Insolvency and its types

Insolvency is defined by law as the state of inability of a company or an organization to pay off the debts to its creditors. It is of high importance to know the various insolvency methods and types involved as the single decision can create life-changing results. The types of insolvency include formal and informal agreements, negotiation and extension and sometime even legal write-offs. The below is a comprehensive list of the various types of insolvency that you can choose upon with careful consideration.

Bankruptcy – This is the most common solution people tend to resort to when faced with the inability to repay debts. Though insolvency deals more with company and partnerships, bankruptcy is individual oriented. The filing of a bankruptcy petition in the court initiates the process and is normally over a period of 12 months with certain exceptions towards early discharges. Though this type of insolvency method provides a complete write-off of debts by end of the bankruptcy term and enables an easy restart, it has its negative implications towards future credits.

Informal Arrangement – This is also known as the family arrangement and is one east method for resolving debt solutions. This method includes meetings and appointments with single or all creditors and discussion over negotiations regarding the terms of the debt. You can also take in the help of an insolvency practitioner to guide through these meetings and discussions. The main disadvantage of this method is that there is no legal agreement over these negotiations and any decisions made can be withdrawn or modified without notice.

Individual Voluntary Arrangement or IVA – This is a legalised version of establishing negotiations as discussed in the previous method of informal arrangements. The terms and payment mode are accepted by the creditor based on financial status of the individual in debt to suit both their interests. This method deals with asset and payment options in a better way than bankruptcy. In this method also you can look out for an insolvency practitioner to guide you through the process and legal procedures.

Compulsory Winding-up – This is a legal, through-the-court order that follows submission of winding-up petition in the court by your creditor. The debtor must have owed the creditor at least a minimum of £750 for him to file a bankruptcy petition against him in the court. The creditor also needs to issue a 21 day statutory demand for payment on the money, on failure of which he can take matters to court. Once declared in the court, the official receiver takes up the control and manages the cash and assets and other dealings with the creditors. The liquidator takes control of all assets of the bankrupt person to settle the money needed for the creditors. He will also possess ancillary powers for running the debtor’s business without the administration resources.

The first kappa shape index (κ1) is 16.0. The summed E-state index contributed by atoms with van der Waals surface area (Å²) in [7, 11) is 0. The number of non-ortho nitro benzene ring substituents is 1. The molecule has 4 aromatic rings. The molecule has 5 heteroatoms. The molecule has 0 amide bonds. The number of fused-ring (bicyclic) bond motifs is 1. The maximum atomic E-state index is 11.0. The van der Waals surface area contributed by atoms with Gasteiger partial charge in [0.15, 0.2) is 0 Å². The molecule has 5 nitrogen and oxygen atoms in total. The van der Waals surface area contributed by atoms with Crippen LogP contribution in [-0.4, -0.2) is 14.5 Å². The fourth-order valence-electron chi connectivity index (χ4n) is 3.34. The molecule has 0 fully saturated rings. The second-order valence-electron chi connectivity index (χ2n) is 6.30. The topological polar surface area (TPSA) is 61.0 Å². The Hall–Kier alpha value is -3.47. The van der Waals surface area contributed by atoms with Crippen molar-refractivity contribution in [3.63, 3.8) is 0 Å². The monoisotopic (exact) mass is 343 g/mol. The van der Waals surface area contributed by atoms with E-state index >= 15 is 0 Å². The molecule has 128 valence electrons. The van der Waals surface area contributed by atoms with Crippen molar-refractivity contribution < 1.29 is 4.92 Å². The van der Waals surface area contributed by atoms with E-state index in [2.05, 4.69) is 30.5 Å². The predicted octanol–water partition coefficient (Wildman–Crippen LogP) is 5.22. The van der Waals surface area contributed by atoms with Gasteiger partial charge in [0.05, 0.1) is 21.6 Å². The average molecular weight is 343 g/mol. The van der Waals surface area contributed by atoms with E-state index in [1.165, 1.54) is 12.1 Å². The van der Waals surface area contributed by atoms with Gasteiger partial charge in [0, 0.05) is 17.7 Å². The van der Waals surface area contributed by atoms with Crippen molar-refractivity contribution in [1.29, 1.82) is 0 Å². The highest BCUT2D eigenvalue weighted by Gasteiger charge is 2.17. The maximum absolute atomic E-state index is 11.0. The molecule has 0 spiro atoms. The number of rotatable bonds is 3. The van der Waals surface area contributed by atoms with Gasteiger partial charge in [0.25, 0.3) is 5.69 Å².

Corporate Voluntary Arrangement or CVA – This is very similar to the IVA where a compromise is reached between the company and its creditors with the exception that a 75% vote for the compromise is required to pass it and also that the resulting compromise binds all the creditors of the company. This procedure is supervised by an insolvency practitioner though not controlled by him.

Debt Relief Order or DRO – This is one another option that suit individuals with a less amount of debt. This is a legal binding but does not require the court proceedings and is made among the debtor, creditor and insolvency service agents. It is suitable for individuals who do not possess any house or assets that can be sold on liquidation purpose. The DRO is issued for a period of 12 months by the insolvency service order and is an ideal way to protect the company or an individual for the creditors during this period. By end of the Debt Relief Order term, the individuals, financial status is again analysed and in case of inability to pay off the debts, they are written off. The major feature of this scheme is the DRO restriction on the debt amount to be less than £15000 and the restriction of informing any new creditor in case of debt greater than £500.

Administration – This is a procedure that has been included to provide protection for the company from its creditor’s acquisitions or winding-up petitions. In this method, an insolvency practitioner takes care of the insolvent company’s business and this provides ample time for the business to restructure itself. The time provided also helps in establishing negotiations with the creditors for reduction in payment or for extension of terms. In worst case, it provides sufficient time to sell the business for a profitable amount so as to deal with all of the debts. Once the IP takes charge, the directors lose the power over their company and this is one major disadvantage of this method.

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